Rügen is often said to be one of the Baltic's finest places, and Germany's most beautiful and popular island, depsite it was in the Eastern bloc (DDR) till 20 years ago, and just finished to recover its coquetry from yesteryear and just got back its fame.
Lying close to the Polish border, in front of the harbour of Stralsund, it points almost like a peninsula that seems to make some continuity with Danish and Swedish islands (which we see from some capes on the north by good weather). Rügen's shape is very complicated, full of capes, lakes, bays, and separate secondary islands, which all together form an archipelago. Some parts are hilly and covered with forests, some parts are made flat polders where cattle is grazing, some with sandy dunes covered of grass, heather and gorse, some with pine forests.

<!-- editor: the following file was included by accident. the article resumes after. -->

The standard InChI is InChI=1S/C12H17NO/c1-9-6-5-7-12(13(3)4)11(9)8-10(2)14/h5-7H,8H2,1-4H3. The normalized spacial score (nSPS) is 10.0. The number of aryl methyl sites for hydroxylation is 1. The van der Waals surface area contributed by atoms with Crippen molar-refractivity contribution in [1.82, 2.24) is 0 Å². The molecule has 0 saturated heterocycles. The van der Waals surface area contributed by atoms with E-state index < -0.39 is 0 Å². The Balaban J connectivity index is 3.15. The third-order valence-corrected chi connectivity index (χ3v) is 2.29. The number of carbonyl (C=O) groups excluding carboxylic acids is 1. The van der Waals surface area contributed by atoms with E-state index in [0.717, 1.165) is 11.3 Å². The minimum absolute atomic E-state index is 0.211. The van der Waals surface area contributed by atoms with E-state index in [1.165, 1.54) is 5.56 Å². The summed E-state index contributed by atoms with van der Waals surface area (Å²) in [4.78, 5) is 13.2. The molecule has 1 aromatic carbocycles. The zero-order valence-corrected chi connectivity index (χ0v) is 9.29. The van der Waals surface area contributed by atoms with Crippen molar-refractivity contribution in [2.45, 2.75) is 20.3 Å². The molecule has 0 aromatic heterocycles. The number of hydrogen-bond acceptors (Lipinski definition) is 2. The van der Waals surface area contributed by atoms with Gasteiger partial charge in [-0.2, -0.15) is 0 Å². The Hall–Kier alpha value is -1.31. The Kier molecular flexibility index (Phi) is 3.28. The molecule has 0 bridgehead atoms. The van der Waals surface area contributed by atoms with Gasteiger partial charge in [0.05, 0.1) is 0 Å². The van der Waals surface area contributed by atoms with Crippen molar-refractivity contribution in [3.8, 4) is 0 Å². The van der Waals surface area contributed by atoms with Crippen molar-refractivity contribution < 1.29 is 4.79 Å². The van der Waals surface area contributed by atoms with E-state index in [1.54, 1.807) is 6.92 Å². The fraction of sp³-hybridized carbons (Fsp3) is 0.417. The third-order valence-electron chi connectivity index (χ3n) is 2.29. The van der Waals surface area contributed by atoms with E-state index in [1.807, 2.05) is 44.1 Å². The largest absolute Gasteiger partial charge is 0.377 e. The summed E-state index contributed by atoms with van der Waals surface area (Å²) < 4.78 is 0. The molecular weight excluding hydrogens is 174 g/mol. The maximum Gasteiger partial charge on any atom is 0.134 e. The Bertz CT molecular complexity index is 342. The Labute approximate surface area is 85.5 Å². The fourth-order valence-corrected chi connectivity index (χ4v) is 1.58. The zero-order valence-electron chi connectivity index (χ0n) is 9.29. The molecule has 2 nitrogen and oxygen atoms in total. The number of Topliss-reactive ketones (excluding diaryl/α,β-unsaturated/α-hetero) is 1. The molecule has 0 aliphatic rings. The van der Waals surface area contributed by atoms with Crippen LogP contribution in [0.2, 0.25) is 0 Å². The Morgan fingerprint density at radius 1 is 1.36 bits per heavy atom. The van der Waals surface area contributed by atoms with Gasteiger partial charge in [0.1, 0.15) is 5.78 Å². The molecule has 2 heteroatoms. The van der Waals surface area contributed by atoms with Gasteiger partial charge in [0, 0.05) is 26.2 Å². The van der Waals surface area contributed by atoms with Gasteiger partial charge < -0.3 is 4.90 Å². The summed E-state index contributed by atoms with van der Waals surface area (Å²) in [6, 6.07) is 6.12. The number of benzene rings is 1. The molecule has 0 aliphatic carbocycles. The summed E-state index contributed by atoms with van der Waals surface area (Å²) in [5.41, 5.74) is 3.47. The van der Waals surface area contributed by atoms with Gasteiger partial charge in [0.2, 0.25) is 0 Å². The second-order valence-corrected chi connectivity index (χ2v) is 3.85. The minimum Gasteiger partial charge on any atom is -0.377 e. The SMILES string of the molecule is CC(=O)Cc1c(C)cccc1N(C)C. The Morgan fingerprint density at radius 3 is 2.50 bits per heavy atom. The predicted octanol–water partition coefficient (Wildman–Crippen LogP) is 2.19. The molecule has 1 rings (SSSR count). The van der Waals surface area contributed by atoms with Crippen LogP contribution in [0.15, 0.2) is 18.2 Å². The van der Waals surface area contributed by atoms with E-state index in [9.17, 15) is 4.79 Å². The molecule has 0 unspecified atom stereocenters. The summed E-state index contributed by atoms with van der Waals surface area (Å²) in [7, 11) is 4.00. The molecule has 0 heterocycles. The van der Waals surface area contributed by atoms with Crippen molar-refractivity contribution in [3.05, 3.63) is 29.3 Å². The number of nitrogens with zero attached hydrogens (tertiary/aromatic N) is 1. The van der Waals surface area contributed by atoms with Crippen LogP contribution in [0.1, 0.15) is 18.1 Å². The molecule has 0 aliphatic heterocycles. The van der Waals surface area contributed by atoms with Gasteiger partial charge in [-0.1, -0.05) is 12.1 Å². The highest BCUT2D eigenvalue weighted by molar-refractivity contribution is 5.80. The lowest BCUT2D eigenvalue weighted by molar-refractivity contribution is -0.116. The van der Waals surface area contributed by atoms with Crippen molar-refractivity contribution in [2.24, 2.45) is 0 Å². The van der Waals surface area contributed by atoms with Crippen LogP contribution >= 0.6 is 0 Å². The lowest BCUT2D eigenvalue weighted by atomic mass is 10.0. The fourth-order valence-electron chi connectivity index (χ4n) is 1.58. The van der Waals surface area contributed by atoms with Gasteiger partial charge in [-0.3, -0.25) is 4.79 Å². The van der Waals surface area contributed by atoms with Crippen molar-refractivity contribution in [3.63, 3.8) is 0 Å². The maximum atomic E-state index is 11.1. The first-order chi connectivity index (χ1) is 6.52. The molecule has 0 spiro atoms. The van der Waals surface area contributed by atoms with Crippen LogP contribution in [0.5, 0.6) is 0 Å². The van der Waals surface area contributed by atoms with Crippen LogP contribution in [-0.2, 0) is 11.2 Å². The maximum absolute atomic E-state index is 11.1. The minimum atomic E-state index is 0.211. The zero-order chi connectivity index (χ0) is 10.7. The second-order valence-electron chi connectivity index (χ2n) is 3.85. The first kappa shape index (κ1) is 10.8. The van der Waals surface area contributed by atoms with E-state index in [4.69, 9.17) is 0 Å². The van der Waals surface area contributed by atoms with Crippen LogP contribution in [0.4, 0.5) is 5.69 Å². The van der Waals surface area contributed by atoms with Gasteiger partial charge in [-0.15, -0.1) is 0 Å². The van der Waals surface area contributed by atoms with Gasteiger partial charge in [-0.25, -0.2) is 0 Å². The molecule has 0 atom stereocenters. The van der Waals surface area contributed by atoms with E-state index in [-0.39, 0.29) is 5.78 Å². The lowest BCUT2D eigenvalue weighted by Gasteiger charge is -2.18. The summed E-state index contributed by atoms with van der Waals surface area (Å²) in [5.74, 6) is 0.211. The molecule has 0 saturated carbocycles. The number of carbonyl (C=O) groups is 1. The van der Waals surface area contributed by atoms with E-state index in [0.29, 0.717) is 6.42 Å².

Some white beaches, strewn with erratic granitic blocs brought by last ice age, some white chalk cliffs overlooking the sea by up to 100m of height.
All around the island are located pretty harbours, whose most houses are made with thatch roofs. The inland is also interesting, with nice villages too.
For some people, Rügen is only famous to host Prora, the unfamous former largest holidays resort built by the nazis, nowadays in ruins. However, after having visited the whole island, this "attraction" remains in my own point of view very anecdotic such the island is rich in other things to see. I haven't even found any single moment to have a glance at this Prora during 2 weeks, too busy with other things.